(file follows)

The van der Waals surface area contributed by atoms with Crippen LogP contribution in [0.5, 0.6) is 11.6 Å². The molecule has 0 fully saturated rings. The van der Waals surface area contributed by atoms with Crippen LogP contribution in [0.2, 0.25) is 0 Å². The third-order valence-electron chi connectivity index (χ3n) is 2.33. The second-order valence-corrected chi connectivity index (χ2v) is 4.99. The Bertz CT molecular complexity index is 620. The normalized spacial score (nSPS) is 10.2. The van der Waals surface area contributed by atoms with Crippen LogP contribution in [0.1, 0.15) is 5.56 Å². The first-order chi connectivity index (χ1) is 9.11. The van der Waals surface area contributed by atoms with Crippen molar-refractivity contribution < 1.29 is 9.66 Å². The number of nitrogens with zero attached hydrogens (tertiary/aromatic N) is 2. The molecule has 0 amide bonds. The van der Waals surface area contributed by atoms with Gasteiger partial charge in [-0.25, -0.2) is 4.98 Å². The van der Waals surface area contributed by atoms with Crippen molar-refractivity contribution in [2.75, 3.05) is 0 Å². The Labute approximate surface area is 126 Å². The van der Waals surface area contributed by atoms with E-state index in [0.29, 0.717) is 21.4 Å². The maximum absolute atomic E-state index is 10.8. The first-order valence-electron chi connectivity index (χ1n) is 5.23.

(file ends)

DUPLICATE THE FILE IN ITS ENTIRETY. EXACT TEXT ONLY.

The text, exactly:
The van der Waals surface area contributed by atoms with Crippen LogP contribution in [0.5, 0.6) is 11.6 Å². The molecule has 0 fully saturated rings. The van der Waals surface area contributed by atoms with Crippen LogP contribution in [0.2, 0.25) is 0 Å². The third-order valence-electron chi connectivity index (χ3n) is 2.33. The second-order valence-corrected chi connectivity index (χ2v) is 4.99. The Bertz CT molecular complexity index is 620. The normalized spacial score (nSPS) is 10.2. The van der Waals surface area contributed by atoms with Crippen LogP contribution in [0.1, 0.15) is 5.56 Å². The first-order chi connectivity index (χ1) is 9.11. The van der Waals surface area contributed by atoms with Crippen molar-refractivity contribution < 1.29 is 9.66 Å². The number of nitrogens with zero attached hydrogens (tertiary/aromatic N) is 2. The molecule has 0 amide bonds. The van der Waals surface area contributed by atoms with Gasteiger partial charge in [-0.25, -0.2) is 4.98 Å². The van der Waals surface area contributed by atoms with Crippen molar-refractivity contribution in [2.75, 3.05) is 0 Å². The Labute approximate surface area is 126 Å². The van der Waals surface area contributed by atoms with E-state index in [0.29, 0.717) is 21.4 Å². The maximum absolute atomic E-state index is 10.8. The first-order valence-electron chi connectivity index (χ1n) is 5.23.